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  1. Tharian
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    Tharian Contributing Member

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    Amanda Knox

    Discussion in 'Debate Room' started by Tharian, Feb 1, 2014.

    Seems Amanda Knox and Raffaele Sollecito have been found guilty by the Italian court once more. However, the treaty between Italy and the USA might not encompass an extradition. It is very possible that the Italian court will decree her guilt, but she will not have to spend a day in prison.

    I have followed the trial through an Italian channel with my parents, and I believe she has been righteously found guilty. Of course, the Italian legitimacy has been put in question, and there was every right to do so. Just like there is every right to come back on their verdict.

    I do wonder, what does the forum think about this? I heard that Amanda Knox was/is glorified in America, which seems absurd to me. Then again, it would not be the first time that an alleged criminal is turned into a perverted commodity.
     
    Last edited: Feb 1, 2014
  2. Cogito
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    Cogito Former Mod, Retired Supporter Contributor

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    I've followed the trials too, and I believe the evidence used to convict her was extremely flawed. The prosecution's case seems absurd and based largely on an untenable assumption of guilt that they won't let go of. And I believe that the prosecution used the Italian press to convict her in the court of public opinion.

    Amanda was clearly no angel. But I don't think she had any part in the murder.
     
  3. Steerpike
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    Steerpike Felis amatus Supporter Contributor

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    I pulled up the text of our extradition treaty with Italy, and it looks to me like it would "require" extradition. The double-jeopardy type clause applies to a situation where a person has already been tried in the U.S., but not in the requesting state. That differs from some earlier treaties (such as extradition treaties with the UK) where the exception does apply if they've been tried in the requesting state. Unless the treaty has been changed since the version I pulled up, it supports extradition if requested.

    That said, I put "require" in quotes, above, because ultimately we could say to hell with the treaty and not send her back because of the seriously flawed process in Italy. In fact, that is what I think we should do.
     
  4. chicagoliz
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    chicagoliz Contributing Member Contributor

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    I wouldn't say that I've followed this story extremely closely -- probably as much as the "typical" American, but it does seem to me that the prosecution's theory was bizarre and doesn't seem likely. From what I recall, it also seemed that the evidence pointed even more strongly toward the guilt of another man -- not Knox or her then-boyfriend.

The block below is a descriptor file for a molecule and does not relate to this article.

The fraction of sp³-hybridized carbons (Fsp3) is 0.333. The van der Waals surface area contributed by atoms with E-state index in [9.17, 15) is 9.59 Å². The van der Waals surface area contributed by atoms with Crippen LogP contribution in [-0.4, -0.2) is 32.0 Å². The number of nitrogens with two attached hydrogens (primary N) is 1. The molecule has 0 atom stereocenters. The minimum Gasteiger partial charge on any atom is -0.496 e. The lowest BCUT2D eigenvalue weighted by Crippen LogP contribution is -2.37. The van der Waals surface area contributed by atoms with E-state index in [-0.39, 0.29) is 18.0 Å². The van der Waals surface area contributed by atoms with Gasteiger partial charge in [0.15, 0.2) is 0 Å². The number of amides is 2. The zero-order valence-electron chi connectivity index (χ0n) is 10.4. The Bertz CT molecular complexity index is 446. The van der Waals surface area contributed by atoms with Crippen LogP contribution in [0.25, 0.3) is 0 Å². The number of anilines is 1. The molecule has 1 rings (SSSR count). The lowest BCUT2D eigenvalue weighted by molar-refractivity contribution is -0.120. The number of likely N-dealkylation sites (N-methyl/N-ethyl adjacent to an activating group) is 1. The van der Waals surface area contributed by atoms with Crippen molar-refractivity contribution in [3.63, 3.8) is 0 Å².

Prosecutors here in the U.S. can become just as beholden to their established theory, despite evidence (sometimes significant) to the contrary. So prosecutors with blinders is not something unique to Italy. But my lay-opinion is that is what likely happened here. I don't think Knox will be extradited. Neither country wants a big incident, so something will probably be worked out. But I highly doubt, no matter what happens, Knox will ever be going to Italy again.
     
  5. DPVP
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    DPVP Active Member

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    Considering the prosecutor spent time in jail, was into masonic conspiracies to explain crimes, and was on a witch and demons binge i think it is nuts. the girls real crime seems to be she had a sex drive in a country where for a long time, and this might still be true, it does not count as rape if the woman was wearing pants.

    from my understanding the dubble jeopardy part makes it a non recognized crime, and one no state could moral allow extraction. similar if Islamic state wants someone because they changed religion ( like double jeopardy that exists in some places)

    In summery shows you how serous to take people without a common law background.
     
  6. GingerCoffee
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    GingerCoffee Web Surfer Girl Contributor

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    It's hard to believe Italy's justice system is so flawed. (So is ours, but that's another topic.)

    When this case started it had the elements of a few witch hunts that occurred here, the McMartin Preschool trial, the Little Rascal's Daycare trial and the Wenatchee child abuse prosecutions. The prosecutor was convinced he was looking at a Satanic ritual sex orgy.

    http://en.wikipedia.org/wiki/Day_care_sex_abuse_hysteria
    http://en.wikipedia.org/wiki/Little_Rascals_day_care_sexual_abuse_trial

    There's a group of advocates in a group called Justice for Meredith Kercher who are absolutely convinced Knox and Sollecito are guilty. It's sad because no one will ever win. Either Knox will be wrongly imprisoned or the Kercher family will always feel justice was not done.